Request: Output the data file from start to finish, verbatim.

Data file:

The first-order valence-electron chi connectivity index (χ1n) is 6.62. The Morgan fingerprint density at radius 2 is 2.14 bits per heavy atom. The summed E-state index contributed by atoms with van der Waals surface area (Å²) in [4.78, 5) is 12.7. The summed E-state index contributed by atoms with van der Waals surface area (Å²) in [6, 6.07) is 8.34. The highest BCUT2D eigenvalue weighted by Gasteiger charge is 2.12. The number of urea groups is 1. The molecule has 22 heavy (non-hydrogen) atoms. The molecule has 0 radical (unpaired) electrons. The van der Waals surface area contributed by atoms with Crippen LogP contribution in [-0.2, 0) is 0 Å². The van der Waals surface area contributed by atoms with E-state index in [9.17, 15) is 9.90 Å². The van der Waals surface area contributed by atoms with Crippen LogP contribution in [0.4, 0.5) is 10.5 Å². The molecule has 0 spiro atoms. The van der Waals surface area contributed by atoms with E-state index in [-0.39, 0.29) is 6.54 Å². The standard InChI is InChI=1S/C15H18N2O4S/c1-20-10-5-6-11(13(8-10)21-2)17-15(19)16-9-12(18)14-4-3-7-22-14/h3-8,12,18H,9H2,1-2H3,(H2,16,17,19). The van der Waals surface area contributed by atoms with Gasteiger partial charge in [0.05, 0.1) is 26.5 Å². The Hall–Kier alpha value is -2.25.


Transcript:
The first-order valence-electron chi connectivity index (χ1n) is 6.62. The Morgan fingerprint density at radius 2 is 2.14 bits per heavy atom. The summed E-state index contributed by atoms with van der Waals surface area (Å²) in [4.78, 5) is 12.7. The summed E-state index contributed by atoms with van der Waals surface area (Å²) in [6, 6.07) is 8.34. The highest BCUT2D eigenvalue weighted by Gasteiger charge is 2.12. The number of urea groups is 1. The molecule has 22 heavy (non-hydrogen) atoms. The molecule has 0 radical (unpaired) electrons. The van der Waals surface area contributed by atoms with Crippen LogP contribution in [-0.2, 0) is 0 Å². The van der Waals surface area contributed by atoms with E-state index in [9.17, 15) is 9.90 Å². The van der Waals surface area contributed by atoms with Crippen LogP contribution in [0.4, 0.5) is 10.5 Å². The molecule has 0 spiro atoms. The van der Waals surface area contributed by atoms with E-state index in [-0.39, 0.29) is 6.54 Å². The standard InChI is InChI=1S/C15H18N2O4S/c1-20-10-5-6-11(13(8-10)21-2)17-15(19)16-9-12(18)14-4-3-7-22-14/h3-8,12,18H,9H2,1-2H3,(H2,16,17,19). The van der Waals surface area contributed by atoms with Gasteiger partial charge in [0.05, 0.1) is 26.5 Å². The Hall–Kier alpha value is -2.25.